On Monday, Lagos, Nigeria’s economic hub, as well as the Federal Capital Territory and Ogun state where Nigeria’s index case was recorded and where movement had been on lockdown since March 30 as part of plans to combat the coronavirus pandemic in the country, reopened for business.

Despite saying that the lockdown would gradually ease, there was a surge of people out and about the state yesterday and particularly at banking halls with no regards for safe distancing rules and clearly not the deadly virus making its way round the globe. 

With more than 20 million people navigating about a thousand square kilometer area of land area, proximity is intricately woven into the fabric of the city. 

Take the public transport systems. From the rickety danfos to the air conditioned government-supported busses, it is not uncommon to have drivers and conductors stuff more passengers than is due into vehicles. Bus stations are usually milling with people and during peak travel times, the mad rush for vehicles have people robbing off each other in a scramble for available spots. 

With this in mind and as part of efforts to gradually ease the lockdown in the state, the government announced that buses were no longer to carry passengers in their regular fashion. 

In addition to guidelines for market visits, civil service workers and private companies eager to resume economic activities, Lagos state commissioner for transport, Dr Fredric Oladeinde, said earlier directives to the mass transit operators still stand. 

They are to ensure passengers wear facemasks, provide hand sanitisers for them, disinfect the buses and bus parks regularly and carry only 60% of their usual capacity. 

What this means is that only two people can fit into seats where 4-5 people would normally sit, and only one person can join the driver in the front seat on the bus. Normally there would be two passengers alongside the driver. 

Ride hailing companies like Uber and Bolt closed operations early last month particularly in the three states where a lockdown had been officially enforced. Companies like Bolt pivoted towards deliveries to keep some business coming in.

With the lockdown lifted, many have reopened for business but they, particularly the bus hailing companies, now  have to contend with ensuring that passengers remain distant and safe whilst staying profitable.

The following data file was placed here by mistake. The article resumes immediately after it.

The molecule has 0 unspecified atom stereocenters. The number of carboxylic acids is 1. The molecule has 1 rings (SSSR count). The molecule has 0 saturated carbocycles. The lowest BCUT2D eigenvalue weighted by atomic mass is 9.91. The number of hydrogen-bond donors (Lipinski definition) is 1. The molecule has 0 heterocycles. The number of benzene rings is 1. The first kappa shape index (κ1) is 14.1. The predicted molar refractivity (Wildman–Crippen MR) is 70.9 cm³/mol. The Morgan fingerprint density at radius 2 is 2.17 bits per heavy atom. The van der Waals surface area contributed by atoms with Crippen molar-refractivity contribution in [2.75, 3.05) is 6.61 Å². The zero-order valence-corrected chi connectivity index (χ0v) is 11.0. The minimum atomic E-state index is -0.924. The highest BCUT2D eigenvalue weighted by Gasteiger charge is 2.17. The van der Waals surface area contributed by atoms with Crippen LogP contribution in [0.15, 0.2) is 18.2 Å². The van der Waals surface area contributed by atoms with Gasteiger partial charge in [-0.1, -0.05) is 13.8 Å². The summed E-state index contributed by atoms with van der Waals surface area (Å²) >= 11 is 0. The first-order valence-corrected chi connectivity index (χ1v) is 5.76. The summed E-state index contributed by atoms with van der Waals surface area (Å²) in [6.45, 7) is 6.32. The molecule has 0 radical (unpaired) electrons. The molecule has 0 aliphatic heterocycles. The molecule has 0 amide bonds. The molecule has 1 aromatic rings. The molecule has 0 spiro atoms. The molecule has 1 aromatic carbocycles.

“In line with the government’s directives on social distancing, we have adjusted the seating arrangement on our buses,” says Johnny Ena, managing director at Plentywaka who have since resumed operation.

“8 riders will be allowed on the 14-seater buses and 16 riders on the 28-seater buses,” Ena told TechCabal.”

Shuttlers.ng a B2B ride hailing service in Lagos says they have been operating although thinly during the lockdown. Shuttlers.ng primarily targets corporates allowing them to book and pay for comfortable bus trips for their staff to and from work. 

According to co-founder Damilola Olokesusi, from over 2,000 paying customers daily, the past few weeks has seen the company transport roughly 40-50 essential workers to and from work on a daily basis. But with the lockdown lifted and as companies find ways to ensure the safety of their staff during movement in line with government directives, she is positive the numbers will quickly climb back up. 

On Monday, the first day after the lockdown, they moved more than 100 passengers across the state for work. 

“It really depends on how the companies react to the lockdown being lifted,” she tells TechCabal. 

The Lagos state directive for private owned companies and manufacturing firms include allowing only 60% of staff force to return to work and reduced work hours from 9:00am to 3:00pm.

Coupled with operating at less than optimum capacity, the margins of these companies will be impacted greatly by these biting but very critical measures. 

Shuttlers.ng buses that sat 29-30 passengers will now carry only 20 people while its 14-seater buses will now sit only 8 passengers. 

“That social distancing [directive] is not profitable at all for transportation,” she stresses, “it’s a game of numbers.”

Plentywaka, in a bid to make up for the reduced capacity per trip, says fares will see a 20-25% increase during this period. 

“This is just to manage the situation at the moment,” Ena says  adding that there are plans to increase the buses in its fleet to make up for increased demand for its services as a safer alternative for commuting during this period.

“We hope that as things normalize in the future, we would want to see this reversed in the future,” he says. 

Taxi hailing companies like Bolt have also announced resumption in their operations of course with some changes. Only two riders can take a trip together in the backseat of a car and air conditioning will be turned off, and windows wound down to improve air circulation. Passengers and drivers will use face masks at all times and priority is now being given to card trips to reduce cash transactions. It is unclear how reduction in capacity may affect base pricing for Uber and Bolt although earlier during the lockdown users experienced price surges on the latter’s app.

Olokesusi says her company is prioritising B2B customers over individual plans to reduce the number of trips taken in a day as well as shrink the web of contact that people have when using the buses. 

“We are encouraging individuals and staff members to ask their human resource departments to contact us,” she added.

But with the lockdown lift just a few days in, much of whether businesses remain open in the coming weeks will largely depend on the number of new cases that develop as well as how effective measures from the Center for Disease Control to trace, test and treat post lockdown actually are.

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